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A Few Unbearably Entertaining Picture Books

posted by: May 2, 2016 - 7:00am

Cover art for Shh! Bears SleepingCover art for A Beginner's Guide to Bear SpottingCover art for Finding Winnie: The True Story of the World's Most Famous BearAfter a long and snowy winter, springtime is here...and so are the bears! If you like your picture books entertaining and educational, be sure to check out these three new books.

 

Shh! Bears Sleeping written by David Martin with pictures by Steve Johnson and Lou Fancher opens with a mama bear and her two cubs awakening at the beginning of spring, and then follows the three American black bears through the year, all the way to the next winter when the bears again pile in their den to sleep. The oil painting illustrations depicting scenes throughout the four seasons are beautifully done, and readers will enjoy the short, fun rhyming text as well as the additional facts presented in a short section at the end.

 

In A Beginner’s Guide to Bear Spotting by Michelle Robinson and illustrated by David Roberts, the narrator guides you through a walk in the woods where you are lucky enough to encounter both a black bear and a brown bear. The narrator talks you through the encounter and explains a few differences between them. While the book is humorous, it is careful to let young readers know that the only bears you should snuggle are of the stuffed variety. The illustrations are gorgeous, quirky and sure to bring laughs.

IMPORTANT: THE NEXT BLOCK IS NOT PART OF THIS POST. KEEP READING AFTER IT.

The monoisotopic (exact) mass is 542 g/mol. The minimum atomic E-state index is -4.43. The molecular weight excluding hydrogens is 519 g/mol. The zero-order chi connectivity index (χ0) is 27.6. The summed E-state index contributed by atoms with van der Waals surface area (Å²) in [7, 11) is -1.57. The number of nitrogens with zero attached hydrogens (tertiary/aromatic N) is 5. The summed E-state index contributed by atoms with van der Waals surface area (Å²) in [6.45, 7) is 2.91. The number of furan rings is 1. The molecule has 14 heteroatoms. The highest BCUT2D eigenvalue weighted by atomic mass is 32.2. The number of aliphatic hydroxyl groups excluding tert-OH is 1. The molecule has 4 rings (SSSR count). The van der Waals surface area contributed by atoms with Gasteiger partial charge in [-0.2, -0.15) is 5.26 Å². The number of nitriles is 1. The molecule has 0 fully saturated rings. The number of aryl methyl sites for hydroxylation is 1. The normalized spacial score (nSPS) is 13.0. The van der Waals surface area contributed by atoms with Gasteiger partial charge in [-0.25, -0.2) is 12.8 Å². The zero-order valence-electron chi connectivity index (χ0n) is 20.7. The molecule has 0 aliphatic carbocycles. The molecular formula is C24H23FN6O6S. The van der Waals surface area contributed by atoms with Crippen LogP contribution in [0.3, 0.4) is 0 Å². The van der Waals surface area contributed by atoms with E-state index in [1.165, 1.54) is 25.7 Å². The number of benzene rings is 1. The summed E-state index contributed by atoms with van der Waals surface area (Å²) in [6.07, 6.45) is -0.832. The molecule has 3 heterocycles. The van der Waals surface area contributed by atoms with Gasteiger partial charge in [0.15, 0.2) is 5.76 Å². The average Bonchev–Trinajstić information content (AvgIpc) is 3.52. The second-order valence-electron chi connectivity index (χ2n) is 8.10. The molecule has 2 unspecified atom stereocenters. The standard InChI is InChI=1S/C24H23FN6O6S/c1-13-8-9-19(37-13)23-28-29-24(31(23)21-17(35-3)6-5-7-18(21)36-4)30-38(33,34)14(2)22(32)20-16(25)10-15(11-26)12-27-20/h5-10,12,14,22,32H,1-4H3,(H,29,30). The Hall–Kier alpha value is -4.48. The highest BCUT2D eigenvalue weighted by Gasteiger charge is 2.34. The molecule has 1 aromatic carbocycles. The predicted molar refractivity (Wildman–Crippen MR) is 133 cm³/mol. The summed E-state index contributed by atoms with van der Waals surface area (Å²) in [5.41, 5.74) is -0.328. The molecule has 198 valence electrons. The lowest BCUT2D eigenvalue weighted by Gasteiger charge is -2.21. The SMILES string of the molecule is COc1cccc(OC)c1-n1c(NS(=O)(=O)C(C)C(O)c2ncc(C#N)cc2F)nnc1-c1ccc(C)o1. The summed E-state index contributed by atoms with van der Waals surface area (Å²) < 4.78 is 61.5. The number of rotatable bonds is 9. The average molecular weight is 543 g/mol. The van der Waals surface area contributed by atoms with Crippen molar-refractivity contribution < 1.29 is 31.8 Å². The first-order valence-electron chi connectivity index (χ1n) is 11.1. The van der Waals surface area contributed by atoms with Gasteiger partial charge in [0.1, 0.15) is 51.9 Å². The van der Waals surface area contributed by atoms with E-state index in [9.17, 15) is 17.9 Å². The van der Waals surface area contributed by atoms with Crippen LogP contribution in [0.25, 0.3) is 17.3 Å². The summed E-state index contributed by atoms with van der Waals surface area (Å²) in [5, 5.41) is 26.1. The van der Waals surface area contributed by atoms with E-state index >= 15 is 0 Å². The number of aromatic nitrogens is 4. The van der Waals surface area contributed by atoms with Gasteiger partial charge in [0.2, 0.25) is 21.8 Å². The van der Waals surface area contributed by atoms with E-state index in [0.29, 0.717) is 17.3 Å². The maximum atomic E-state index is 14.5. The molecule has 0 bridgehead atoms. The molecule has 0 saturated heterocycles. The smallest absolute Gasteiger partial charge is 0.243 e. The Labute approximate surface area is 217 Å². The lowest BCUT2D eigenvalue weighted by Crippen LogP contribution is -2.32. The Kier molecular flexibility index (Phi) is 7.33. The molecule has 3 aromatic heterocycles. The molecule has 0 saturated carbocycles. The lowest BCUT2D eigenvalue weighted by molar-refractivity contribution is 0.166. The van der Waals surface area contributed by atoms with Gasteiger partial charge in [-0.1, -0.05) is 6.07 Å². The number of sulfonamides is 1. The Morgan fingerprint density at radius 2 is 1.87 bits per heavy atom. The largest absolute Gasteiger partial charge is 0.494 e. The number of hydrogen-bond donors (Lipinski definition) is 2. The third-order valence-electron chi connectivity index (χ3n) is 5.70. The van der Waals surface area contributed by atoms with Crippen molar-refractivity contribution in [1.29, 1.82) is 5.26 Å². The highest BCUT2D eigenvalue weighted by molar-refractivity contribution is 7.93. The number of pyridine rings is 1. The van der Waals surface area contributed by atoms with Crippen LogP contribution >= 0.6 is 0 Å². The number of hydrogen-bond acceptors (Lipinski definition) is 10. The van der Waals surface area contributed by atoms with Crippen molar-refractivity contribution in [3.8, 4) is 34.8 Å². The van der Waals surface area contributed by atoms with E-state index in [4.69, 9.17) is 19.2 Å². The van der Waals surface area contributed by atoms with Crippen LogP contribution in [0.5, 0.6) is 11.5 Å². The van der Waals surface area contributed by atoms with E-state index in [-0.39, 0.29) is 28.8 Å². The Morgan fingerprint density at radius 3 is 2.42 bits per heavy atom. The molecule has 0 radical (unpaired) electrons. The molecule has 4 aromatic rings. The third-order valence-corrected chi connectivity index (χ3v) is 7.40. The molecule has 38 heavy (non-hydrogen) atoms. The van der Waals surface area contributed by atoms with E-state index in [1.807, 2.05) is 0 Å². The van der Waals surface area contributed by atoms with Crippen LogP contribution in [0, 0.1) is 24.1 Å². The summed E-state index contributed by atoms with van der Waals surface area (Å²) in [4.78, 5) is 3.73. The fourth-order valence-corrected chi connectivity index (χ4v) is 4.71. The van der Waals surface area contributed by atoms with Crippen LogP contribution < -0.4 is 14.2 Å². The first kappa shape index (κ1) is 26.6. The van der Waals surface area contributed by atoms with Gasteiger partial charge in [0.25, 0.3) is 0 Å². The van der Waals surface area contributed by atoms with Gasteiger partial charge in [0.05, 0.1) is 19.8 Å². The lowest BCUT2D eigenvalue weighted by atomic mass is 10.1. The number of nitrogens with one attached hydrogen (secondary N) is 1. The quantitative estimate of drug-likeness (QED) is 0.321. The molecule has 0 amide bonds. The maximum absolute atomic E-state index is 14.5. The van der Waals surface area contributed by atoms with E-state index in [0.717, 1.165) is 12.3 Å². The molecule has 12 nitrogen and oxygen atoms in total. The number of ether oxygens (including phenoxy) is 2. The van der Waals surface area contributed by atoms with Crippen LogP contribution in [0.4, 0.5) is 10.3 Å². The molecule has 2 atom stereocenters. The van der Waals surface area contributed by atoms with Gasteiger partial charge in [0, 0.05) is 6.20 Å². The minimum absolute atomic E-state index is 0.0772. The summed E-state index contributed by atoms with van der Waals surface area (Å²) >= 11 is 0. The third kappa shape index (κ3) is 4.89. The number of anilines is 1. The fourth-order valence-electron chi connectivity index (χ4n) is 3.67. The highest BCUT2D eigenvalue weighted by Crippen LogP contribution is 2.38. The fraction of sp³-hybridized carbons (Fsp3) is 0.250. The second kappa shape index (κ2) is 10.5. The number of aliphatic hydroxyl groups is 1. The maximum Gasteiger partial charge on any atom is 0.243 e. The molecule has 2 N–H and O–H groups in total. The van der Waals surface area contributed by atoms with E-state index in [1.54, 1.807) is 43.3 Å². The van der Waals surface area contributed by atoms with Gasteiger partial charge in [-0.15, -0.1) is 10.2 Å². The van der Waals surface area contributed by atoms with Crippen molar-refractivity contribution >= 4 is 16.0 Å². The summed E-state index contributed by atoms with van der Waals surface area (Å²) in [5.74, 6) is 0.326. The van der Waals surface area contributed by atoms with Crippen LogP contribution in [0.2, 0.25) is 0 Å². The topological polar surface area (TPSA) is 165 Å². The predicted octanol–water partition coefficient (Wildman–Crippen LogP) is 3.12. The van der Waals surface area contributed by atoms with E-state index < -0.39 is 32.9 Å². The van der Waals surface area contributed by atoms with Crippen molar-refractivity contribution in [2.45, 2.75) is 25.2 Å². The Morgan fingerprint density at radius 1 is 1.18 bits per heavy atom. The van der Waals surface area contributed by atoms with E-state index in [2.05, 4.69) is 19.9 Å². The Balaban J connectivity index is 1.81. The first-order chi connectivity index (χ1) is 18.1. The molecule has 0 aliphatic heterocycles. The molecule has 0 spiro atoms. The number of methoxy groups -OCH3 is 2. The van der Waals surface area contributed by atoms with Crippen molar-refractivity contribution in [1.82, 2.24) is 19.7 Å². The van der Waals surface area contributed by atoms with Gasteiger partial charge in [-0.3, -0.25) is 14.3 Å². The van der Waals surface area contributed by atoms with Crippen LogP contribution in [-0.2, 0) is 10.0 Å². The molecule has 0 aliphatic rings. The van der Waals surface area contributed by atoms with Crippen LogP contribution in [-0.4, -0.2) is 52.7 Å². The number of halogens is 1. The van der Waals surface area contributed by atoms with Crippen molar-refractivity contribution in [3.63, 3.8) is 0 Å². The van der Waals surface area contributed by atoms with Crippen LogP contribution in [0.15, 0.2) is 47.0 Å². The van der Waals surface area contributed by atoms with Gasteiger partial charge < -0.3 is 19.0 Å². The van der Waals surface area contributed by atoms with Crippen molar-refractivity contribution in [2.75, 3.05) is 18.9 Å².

Finding Winnie: The True Story of the World’s Most Famous Bear by Lindsay Mattick and illustrated by Sophie Blackall tells the fascinating story behind the namesake of Winnie-the-Pooh. In 1914, a veterinarian and solider named Captain Harry Colebourn bought a bear cub for $20 at a train station. The cub traveled across the Atlantic Ocean with the Second Canadian Infantry Brigade and became their mascot and companion as they trained in England. Named Winnipeg in honor of Colebourn’s hometown, the bear found a permanent home at the London Zoo when the soldiers shipped to France. Author Mattick is the great-granddaughter of Colebourn and frames the tale as a bedtime story to her young son, Cole. The story is fascinating, and the connection to A. A. Milne’s famous bear adds extra interest.


 
 

Revised: May 2, 2016